North Korea: Kim′s sister threatens to end military pact over leaflets | News | DW | 04.06.2020
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North Korea: Kim's sister threatens to end military pact over leaflets

The North Korean leader’s sister, Kim Yo Jong, has issued a warning to South Korea over anti-Pyongyang leaflets. She has threatened to also shut down a liaison office and an industrial park.

North Korea warned that it would end a 2018 inter-Korean military agreement if the South fails to stop defectors and activists from sending anti-Pyongyang leaflets into the demilitarized zone (DMZ) separating the two countries.  

The warning was issued on Thursday by the North Korean leader's sister, Kim Yo Jong, who unofficially serves as Kim Jong Un's chief of staff. 

She said the military pact reached in 2018 was "hardly of any value.”  

Kim Yo Jong also said the North could permanently shut a liaison office with the South and an inter-Korean industrial park in the border town of Kaesong — both have represented reconciliation between the rivals.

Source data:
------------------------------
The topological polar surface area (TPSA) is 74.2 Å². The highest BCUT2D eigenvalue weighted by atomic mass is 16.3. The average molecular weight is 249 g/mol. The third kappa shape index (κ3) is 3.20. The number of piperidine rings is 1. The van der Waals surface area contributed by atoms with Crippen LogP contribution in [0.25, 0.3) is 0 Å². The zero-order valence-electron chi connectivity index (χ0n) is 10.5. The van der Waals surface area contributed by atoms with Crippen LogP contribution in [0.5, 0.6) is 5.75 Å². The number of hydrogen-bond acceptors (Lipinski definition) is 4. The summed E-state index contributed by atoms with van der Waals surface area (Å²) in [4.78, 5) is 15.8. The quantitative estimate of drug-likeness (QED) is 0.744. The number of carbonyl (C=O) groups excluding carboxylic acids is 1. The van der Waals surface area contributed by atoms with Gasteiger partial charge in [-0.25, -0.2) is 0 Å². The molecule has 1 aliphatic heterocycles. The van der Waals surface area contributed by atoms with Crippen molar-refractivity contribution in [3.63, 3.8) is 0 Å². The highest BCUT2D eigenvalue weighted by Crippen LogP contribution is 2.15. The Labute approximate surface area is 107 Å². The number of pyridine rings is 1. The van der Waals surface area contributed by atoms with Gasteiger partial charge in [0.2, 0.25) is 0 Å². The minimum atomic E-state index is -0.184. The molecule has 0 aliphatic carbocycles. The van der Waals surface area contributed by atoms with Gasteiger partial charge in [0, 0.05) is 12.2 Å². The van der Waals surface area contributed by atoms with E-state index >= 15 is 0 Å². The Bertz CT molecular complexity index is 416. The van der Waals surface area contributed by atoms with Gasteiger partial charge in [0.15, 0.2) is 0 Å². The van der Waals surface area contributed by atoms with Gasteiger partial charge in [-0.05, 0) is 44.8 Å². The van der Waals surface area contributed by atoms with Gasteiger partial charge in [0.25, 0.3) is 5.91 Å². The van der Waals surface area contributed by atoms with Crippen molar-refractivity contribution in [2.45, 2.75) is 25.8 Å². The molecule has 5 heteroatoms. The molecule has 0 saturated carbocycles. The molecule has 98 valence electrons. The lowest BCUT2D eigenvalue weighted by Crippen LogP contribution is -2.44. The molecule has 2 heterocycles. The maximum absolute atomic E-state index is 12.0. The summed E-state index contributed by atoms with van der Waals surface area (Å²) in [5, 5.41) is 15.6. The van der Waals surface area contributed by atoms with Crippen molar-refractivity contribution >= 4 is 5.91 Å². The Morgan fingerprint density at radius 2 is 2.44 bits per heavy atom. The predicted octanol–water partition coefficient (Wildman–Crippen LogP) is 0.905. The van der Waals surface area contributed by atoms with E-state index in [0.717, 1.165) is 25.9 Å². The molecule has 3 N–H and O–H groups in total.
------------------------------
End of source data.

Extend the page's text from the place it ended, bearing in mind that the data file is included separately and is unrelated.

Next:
Read more: Kim Jong Un's sister Kim Yo Jong - The next ruler of North Korea? 

The statement was in reference to thousands of "anti-DPRK leaflets" that were recently thrown towards the North side of the DMZ. 

Defectors from North Korea and many activists have in the last few weeks used balloons to fly leaflets that condemn Kim Jong Un over his nuclear ambitions and suppression of human rights.  

"If such an act of evil intention committed before our eyes is left to take its own course under the pretext of 'freedom of individuals' and 'freedom of expression', the south Korean authorities must face the worst phase shortly," Kim Yo Jong's statement carried out by the state news agency KCNA said.

Read more: North Korea's Kim calls for stronger nuclear deterrent: report 

Her statement also comes after a former North Korean diplomat and another North Korean defector won parliamentary seats in the South Korean general election in April. 

In the past two years, Kim Yo Jong has emerged as the most visible presence around her brother — whose health had been increasingly a subject of speculation. She formally serves as a vice director of the ruling Workers’ Party’s powerful Central
Committee.

dvv/rc (AP, Reuters)

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